When asked what Stimulant does, one simple answer is that we design and develop software software powers site-specific interactive environments and experiences for people in physical spaces.
We strive to reach people literally where they live, work, play, and visit, rather than online. Site-specific experiences can connect people to ideas, brands, and each other in ways that are impossible online. The often-unexpected presence of digital experiences in the real world allows the designer to have a greater intellectual and emotional impact on the end user.
That’s why it’s incredibly important to understand the nuances of public spaces and the considerations for designing interactive environments within them.
When designing within a public space, you have to take into consideration that people have various attention spans. Some may want to spend time engaging with your environment, while others may just be passing through. Despite their motives, you should be designing all experiences for different levels of engagement. That means having short, impactful experiences that reward longer interactions but don’t require them.
What does engagement mean experientially? It means that the audience should forget that they are an audience. While designers should aim to capture attention, you don’t necessarily need people to be fully immersed. For a brand, you should be aiming to put a smile on someone’s face, which could change a brand perception within just a few seconds. For a museum, you should instill a sense of discovery and wonder in order to improve information retention and insight.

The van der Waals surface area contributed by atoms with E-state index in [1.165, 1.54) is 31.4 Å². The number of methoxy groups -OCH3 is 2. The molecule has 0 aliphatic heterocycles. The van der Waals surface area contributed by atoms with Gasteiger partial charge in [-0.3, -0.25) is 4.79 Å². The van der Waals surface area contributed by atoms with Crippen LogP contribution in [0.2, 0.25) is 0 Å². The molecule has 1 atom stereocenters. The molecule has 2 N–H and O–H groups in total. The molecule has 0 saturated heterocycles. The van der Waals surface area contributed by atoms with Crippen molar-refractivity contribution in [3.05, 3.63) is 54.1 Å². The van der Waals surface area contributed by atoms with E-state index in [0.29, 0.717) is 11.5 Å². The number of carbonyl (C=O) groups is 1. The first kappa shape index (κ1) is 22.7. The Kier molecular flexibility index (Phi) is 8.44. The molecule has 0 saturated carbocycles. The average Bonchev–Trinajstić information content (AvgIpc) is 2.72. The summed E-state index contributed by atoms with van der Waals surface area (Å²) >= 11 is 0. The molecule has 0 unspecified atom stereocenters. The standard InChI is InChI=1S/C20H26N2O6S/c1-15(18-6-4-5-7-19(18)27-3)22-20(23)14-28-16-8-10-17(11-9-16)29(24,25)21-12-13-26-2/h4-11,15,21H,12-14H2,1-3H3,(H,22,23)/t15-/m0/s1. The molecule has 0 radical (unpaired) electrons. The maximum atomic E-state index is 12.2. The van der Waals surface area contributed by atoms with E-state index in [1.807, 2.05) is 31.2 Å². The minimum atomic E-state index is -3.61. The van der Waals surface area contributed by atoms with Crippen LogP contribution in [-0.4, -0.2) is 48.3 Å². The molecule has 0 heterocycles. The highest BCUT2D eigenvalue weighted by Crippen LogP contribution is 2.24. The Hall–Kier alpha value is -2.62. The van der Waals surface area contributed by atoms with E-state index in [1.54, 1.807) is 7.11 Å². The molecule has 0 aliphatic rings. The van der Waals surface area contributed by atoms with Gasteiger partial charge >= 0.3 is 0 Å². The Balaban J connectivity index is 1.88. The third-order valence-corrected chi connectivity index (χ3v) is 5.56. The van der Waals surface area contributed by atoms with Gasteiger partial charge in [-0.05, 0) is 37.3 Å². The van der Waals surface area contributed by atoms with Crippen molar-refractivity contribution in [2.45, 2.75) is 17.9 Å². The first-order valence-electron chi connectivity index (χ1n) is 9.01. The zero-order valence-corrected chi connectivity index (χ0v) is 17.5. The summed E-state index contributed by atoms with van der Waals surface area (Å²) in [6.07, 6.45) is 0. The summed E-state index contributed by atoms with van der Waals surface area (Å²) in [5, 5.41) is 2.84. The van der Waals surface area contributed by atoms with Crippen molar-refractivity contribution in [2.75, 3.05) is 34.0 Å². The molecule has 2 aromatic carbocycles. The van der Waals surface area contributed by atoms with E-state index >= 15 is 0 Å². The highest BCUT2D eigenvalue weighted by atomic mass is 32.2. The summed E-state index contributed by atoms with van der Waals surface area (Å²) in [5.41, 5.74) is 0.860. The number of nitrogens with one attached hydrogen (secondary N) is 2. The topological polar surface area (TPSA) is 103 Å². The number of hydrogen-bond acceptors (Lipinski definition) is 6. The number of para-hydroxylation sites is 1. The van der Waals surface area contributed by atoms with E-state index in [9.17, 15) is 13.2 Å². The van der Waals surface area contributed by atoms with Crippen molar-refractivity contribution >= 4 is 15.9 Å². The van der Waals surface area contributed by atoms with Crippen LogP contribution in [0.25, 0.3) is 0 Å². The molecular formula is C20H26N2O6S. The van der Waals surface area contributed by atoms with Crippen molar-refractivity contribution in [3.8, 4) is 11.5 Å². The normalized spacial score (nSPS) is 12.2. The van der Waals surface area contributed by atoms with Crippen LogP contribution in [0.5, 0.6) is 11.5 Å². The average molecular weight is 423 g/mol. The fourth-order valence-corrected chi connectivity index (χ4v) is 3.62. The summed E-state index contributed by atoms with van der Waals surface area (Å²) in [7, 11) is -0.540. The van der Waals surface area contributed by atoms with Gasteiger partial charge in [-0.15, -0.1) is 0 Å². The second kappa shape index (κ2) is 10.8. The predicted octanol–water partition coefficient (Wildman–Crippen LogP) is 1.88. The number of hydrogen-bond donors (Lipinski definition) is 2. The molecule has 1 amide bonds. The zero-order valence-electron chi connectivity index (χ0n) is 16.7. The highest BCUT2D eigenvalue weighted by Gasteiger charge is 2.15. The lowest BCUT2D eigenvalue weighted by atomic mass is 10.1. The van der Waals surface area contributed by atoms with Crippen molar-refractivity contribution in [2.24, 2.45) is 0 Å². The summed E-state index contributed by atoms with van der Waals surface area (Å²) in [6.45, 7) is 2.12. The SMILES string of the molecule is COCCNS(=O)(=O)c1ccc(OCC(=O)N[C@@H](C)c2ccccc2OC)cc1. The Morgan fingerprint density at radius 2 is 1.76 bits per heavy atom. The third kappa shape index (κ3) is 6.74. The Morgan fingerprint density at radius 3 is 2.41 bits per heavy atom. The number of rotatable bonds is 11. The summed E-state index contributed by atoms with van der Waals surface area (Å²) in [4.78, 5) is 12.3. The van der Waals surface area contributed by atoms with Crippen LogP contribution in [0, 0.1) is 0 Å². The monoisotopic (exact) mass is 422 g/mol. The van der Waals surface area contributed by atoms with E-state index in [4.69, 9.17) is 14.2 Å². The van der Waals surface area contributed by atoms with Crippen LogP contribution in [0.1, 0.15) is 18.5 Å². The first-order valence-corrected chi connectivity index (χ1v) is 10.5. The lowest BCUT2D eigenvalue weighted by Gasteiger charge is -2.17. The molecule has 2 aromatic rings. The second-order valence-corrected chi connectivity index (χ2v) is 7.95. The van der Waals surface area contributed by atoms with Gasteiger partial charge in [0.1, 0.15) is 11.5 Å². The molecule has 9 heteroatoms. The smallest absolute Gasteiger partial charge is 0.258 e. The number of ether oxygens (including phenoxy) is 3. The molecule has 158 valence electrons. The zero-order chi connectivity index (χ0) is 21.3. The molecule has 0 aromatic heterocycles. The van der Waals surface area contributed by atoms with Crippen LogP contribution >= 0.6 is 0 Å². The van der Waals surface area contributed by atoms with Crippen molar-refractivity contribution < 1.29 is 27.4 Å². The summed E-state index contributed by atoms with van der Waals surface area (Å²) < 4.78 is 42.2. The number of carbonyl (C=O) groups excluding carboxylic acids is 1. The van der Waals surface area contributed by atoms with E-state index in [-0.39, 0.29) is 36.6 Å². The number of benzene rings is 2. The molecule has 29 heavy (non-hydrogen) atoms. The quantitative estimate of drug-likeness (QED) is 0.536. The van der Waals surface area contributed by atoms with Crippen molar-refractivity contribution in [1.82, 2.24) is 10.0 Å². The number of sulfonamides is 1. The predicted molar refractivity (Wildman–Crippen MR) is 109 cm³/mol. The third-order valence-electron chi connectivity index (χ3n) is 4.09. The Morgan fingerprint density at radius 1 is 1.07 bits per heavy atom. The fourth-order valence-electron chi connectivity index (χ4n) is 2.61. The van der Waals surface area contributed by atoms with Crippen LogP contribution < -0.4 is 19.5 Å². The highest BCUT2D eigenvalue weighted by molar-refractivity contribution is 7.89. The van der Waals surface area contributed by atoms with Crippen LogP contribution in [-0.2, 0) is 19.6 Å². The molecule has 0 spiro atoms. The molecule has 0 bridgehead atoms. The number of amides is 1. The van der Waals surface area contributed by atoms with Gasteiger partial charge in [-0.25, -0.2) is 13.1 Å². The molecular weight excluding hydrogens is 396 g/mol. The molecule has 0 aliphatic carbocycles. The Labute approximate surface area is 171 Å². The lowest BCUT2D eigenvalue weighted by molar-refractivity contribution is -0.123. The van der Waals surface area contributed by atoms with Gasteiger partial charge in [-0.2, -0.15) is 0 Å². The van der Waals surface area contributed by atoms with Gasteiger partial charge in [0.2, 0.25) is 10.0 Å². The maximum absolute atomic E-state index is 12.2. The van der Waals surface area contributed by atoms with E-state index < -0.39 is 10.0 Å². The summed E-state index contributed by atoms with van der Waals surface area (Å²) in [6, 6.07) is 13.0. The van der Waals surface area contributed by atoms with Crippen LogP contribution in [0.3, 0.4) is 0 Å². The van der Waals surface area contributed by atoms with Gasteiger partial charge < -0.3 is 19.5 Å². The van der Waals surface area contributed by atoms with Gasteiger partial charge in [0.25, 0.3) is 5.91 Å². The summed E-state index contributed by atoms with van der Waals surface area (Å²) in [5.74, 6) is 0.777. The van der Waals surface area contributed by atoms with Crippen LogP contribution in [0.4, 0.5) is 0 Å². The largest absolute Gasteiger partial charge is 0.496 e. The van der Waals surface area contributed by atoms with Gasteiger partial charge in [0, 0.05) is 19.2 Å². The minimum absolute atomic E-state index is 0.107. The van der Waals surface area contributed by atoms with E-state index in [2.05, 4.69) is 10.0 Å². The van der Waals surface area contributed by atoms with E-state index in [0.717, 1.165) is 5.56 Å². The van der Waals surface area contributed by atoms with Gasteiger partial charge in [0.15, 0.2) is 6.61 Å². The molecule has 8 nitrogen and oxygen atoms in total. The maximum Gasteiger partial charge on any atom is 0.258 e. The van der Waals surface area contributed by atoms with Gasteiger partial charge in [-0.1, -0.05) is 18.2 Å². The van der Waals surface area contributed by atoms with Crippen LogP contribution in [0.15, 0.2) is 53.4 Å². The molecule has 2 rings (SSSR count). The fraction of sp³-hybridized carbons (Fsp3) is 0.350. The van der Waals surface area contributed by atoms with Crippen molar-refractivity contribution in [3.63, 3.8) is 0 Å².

“Numbers in Nature” – an interactive exhibit created by Leviathan at Chicago’s Museum of Science & Industry
No matter how much some people try, some things just don’t naturally fit with other things. This rings true in physical spaces as well, which is why it’s crucial to design experiences that are spatially literate: they leverage patterns of past use, user expectations, cultural norms and architecture to be true and appropriate to their physical context. And, you must understand not just the space in which the experience is happening, but also the design intent behind the space. How are people moving throughout the space? Why is the entrance on one wall versus another? Everything in an interactive environment should support the visitor narrative, which underscores the larger journey that the architect has created within this space.
A few years back, downtown Montreal had a pedestrian “black hole” in its entertainment district, and area that was underused and actively avoided just because of the layout of its surrounding streets. To help solve this issue, French Canadian design group Daily Tous Les Jours placed 21 swings within the empty landscape. Each seat acted as a musical instrument, and, as people began to swing, prerecorded sounds from pianos and other instruments would fill the air. The more neighboring swings that worked together, the more melodies and harmonies were formed.
This is spatially literate by virtue of the project’s deep understanding of the dynamics at play (no pun intended) that led to pedestrian avoidance of the site, and by devising a solution that rewards curiosity and facilitates inter-personal connections.
People can be made to feel powerful by having a clear cause and effect on their immediate environment. Even the smallest of inputs can result in impressive outputs. When designing interactive environments, the key is to create moments where a minor interaction results in a major moment – people love to see that they’ve make an impact.